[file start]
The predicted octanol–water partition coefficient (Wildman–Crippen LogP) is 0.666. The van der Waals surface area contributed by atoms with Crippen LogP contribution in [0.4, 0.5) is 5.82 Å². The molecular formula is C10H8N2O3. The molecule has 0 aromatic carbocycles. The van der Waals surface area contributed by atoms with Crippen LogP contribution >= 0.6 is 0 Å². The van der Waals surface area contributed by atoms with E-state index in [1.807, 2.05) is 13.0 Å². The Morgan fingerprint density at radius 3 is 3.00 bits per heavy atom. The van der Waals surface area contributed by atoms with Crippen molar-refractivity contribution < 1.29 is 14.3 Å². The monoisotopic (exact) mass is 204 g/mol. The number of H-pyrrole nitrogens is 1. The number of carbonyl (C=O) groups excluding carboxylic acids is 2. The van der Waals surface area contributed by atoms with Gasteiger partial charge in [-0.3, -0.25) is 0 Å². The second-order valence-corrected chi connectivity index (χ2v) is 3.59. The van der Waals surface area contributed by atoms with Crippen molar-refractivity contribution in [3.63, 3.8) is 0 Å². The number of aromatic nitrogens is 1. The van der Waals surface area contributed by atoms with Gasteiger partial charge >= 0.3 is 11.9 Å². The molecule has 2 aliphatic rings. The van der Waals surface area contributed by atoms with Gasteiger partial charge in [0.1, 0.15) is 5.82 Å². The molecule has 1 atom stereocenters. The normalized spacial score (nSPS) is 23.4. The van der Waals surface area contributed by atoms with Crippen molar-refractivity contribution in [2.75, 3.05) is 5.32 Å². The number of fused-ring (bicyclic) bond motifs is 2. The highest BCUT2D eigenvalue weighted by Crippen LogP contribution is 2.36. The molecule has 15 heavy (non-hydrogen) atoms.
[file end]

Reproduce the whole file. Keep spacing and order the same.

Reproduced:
The predicted octanol–water partition coefficient (Wildman–Crippen LogP) is 0.666. The van der Waals surface area contributed by atoms with Crippen LogP contribution in [0.4, 0.5) is 5.82 Å². The molecular formula is C10H8N2O3. The molecule has 0 aromatic carbocycles. The van der Waals surface area contributed by atoms with Crippen LogP contribution >= 0.6 is 0 Å². The van der Waals surface area contributed by atoms with E-state index in [1.807, 2.05) is 13.0 Å². The Morgan fingerprint density at radius 3 is 3.00 bits per heavy atom. The van der Waals surface area contributed by atoms with Crippen molar-refractivity contribution < 1.29 is 14.3 Å². The monoisotopic (exact) mass is 204 g/mol. The number of H-pyrrole nitrogens is 1. The number of carbonyl (C=O) groups excluding carboxylic acids is 2. The van der Waals surface area contributed by atoms with Gasteiger partial charge in [-0.3, -0.25) is 0 Å². The second-order valence-corrected chi connectivity index (χ2v) is 3.59. The van der Waals surface area contributed by atoms with Crippen molar-refractivity contribution in [3.63, 3.8) is 0 Å². The number of aromatic nitrogens is 1. The van der Waals surface area contributed by atoms with Gasteiger partial charge >= 0.3 is 11.9 Å². The molecule has 2 aliphatic rings. The van der Waals surface area contributed by atoms with Gasteiger partial charge in [0.1, 0.15) is 5.82 Å². The molecule has 1 atom stereocenters. The normalized spacial score (nSPS) is 23.4. The van der Waals surface area contributed by atoms with Crippen molar-refractivity contribution in [2.75, 3.05) is 5.32 Å². The number of fused-ring (bicyclic) bond motifs is 2. The highest BCUT2D eigenvalue weighted by Crippen LogP contribution is 2.36. The molecule has 15 heavy (non-hydrogen) atoms.